The argument that green energy helps reduce dependence on oil, and thus price volatility, is a straw man. Lesser points out that backup capacity is fueled not by oil but natural gas, pushing us towards greater vulnerability to natural gas volatility.

The final argument is that renewables need subsidies to clear market barriers. Lesser argues there is little economic justification for funding expensive and uncompetitive technology, unless it provides a public good. However, he points out that market’s for carbon certificates already exist, solving this problem without tremendous expense.

What about jobs?

Lesser provides those skeptical of the many job creation claims plenty of ammo. Any shift in financial capital to the green energy industry (via taxpayer dollars) will be offset by higher electricity prices. Not only will consumers have less to spend, but goods that require electricity for production (practically everything) will be more expensive.

“Egregious” Cape Wind Project

His example is the Massachusetts Cape Wind project. The state government signed a 15-year contract with the utility National Grid to purchase power from the wind farm at above-market rates. In fact, starting with $75 million in the first year of the contact and ending with $140 million, the contract obligates Massachusetts to pay $1.5 billion above and beyond market rates for this electricity.

The argument is not whether building a large wind farm creates jobs and revenue for these companies. It’s whether the economic benefit of doing so exceeds the $1.5 billion in wealth lost elsewhere. Likely speaking, that money could have been better spent elsewhere, or otherwise invested in more efficient and productive parts of the economy. Lesser even points to a report advocating subsidies which concludes, absent them, the green energy industry would contract. This is the textbook definition of a market distortion, and the resulting inefficiency harms electricity ratepayers.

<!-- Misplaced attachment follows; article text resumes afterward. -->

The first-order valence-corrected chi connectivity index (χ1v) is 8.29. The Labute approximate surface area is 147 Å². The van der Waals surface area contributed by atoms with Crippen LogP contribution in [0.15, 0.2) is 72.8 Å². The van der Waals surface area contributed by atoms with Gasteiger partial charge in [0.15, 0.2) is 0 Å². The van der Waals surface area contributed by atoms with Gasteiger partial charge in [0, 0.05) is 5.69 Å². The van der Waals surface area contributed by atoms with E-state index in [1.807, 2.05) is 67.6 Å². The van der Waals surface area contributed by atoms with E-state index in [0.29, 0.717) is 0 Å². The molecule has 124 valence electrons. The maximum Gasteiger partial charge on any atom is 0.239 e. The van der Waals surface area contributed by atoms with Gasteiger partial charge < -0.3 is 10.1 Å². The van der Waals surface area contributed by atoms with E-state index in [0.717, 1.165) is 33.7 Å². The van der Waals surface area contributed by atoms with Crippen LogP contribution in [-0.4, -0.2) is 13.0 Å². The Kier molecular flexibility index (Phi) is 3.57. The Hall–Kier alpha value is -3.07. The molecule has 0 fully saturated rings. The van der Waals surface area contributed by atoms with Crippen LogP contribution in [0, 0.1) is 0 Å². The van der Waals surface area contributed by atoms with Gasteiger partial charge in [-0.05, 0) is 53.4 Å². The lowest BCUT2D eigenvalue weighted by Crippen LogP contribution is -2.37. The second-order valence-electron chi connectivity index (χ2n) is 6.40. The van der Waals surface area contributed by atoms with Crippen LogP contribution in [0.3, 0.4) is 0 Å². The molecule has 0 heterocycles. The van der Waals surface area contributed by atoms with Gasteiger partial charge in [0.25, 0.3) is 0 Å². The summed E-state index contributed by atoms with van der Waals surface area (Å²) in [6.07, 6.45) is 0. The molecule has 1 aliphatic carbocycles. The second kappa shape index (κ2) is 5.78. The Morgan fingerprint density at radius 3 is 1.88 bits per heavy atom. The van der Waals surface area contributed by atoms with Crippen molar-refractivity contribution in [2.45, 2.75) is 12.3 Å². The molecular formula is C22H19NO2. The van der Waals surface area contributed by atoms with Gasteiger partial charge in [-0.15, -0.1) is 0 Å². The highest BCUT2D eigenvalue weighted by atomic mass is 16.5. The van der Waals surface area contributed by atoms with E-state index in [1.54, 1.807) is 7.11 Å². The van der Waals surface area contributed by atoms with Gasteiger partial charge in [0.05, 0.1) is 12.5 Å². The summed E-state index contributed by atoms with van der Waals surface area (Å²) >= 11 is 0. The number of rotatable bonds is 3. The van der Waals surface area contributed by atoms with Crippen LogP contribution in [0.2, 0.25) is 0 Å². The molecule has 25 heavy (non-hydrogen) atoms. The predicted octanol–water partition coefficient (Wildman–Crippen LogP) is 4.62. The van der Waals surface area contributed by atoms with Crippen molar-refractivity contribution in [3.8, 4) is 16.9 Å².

As Lesser documents, subsidies to so-called green energy are problematic, and thus we have little to show for a set of public policies that began in the 1970s. It is getting very hard for groups like the American Wind Energy Association to use the infant industry argument. With budget cuts and tax simplification ahead, the renewable energy bubble will surely burst for reasons that Lesser makes clear.


  1. Ken Langford  

    Speaking on bad energy driving out good, The Texas experiment is a prime example. There are reports that shed doubt on CO2 reduction and reliability is in serious trouble during this recent storm in Texas. It’s interesting that ERCOT would say in a recent news release “generation shortage due to numerous plant trips that occurred because pf extreme weather. We know that the wind farms were forced off line. Their own outage reports contain 90 pages of wind farm owners with forced outages. Not one article in the news about the unreliability of wind in Texas!


  2. Mark Krebs  

    Thanks for the review and the article. It makes the case that societal affordability is at least as important as some nebulous concept of being “green.”